Despite receiving great reviews for the 7" singles put out last year, The Colonies await a recording contract of any great substance. The live experience has also been a source of frustration with headlining bands hogging soundchecks so that The Colonies have often taken to the stage on a wing and prayer and no little trust in the sound engineers.
Again, Kemlo turns this into a positive, by saying it has done their confidence some good, by proving to the band that they are good enough musically to be able to cope with situations like that.
In a bid to take some of their destiny into their own hands, The Colonies have started their own club night. Not only do they get to headline a gig, they also get to hand-pick the bands on the bill with them, which should make for a more enjoyable experience all round. The inaugural club night (The Breadcrumb Trail, named after an early song) takes place at The Albany Pub on 18th March.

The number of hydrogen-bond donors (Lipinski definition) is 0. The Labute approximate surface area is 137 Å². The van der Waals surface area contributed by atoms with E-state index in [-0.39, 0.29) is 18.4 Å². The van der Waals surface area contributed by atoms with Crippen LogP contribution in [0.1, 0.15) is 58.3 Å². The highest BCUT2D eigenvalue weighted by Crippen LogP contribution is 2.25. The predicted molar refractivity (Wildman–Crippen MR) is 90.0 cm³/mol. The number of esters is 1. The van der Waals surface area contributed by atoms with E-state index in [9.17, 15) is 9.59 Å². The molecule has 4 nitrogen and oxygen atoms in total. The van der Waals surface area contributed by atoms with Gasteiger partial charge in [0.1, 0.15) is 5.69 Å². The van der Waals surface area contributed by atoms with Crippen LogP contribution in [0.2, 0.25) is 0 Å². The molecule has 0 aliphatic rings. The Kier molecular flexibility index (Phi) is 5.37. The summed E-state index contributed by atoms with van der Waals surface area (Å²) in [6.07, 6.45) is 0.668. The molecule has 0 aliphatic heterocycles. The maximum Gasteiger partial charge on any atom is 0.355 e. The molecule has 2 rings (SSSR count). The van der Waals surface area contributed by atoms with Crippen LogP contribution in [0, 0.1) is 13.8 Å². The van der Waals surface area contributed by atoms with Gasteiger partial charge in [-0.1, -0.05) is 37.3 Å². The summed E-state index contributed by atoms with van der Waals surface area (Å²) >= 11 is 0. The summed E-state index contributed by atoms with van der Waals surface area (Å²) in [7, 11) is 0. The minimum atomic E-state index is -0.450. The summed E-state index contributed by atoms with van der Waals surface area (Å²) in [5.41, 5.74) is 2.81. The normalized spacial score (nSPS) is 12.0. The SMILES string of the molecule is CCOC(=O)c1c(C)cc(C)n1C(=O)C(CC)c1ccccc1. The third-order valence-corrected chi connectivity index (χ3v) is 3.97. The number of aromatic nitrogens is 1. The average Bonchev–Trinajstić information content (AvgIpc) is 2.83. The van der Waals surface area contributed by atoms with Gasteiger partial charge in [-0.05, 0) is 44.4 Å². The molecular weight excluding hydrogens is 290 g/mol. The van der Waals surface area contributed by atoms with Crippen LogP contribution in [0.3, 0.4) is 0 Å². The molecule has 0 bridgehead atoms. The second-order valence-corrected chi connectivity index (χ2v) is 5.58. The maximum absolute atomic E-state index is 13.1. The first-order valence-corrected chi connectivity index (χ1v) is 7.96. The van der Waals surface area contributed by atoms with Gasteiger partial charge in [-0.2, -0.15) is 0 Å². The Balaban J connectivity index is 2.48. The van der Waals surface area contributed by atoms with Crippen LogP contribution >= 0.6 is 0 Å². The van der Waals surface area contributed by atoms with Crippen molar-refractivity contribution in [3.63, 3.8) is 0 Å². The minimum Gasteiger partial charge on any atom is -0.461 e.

Dylan Kemlo's good like that. Despite the frustrations of playing to small crowds when he surely must know he deserves much better, he remains focused on his vision of bringing The Colonies to the world. If you like intelligent, sensitive, catchy, spiky guitar-driven pop, you should start paying attention.
18th March - The Colonies perform as part of their Breadcrumb Trail club night. In support are Isle of White trio John Steam. The night features a short MASS (Mystery Acoustic Singer Songwriter slot) and the 'Seven Inches of Love' DJ collective, plus some other surprises. The Breadcrumb Trail takes place at The Lowdown (basement of the Albany pub, opposite Great Portland Street tube station), 7pm to 2am and entry is a measly £3. Food and beer will also be available, and you cannot say fairer than that.
If you know of or you are in an up-and-coming band you think is worth a feature or review on Londonist, get in touch with us and we'll get back with further contact details.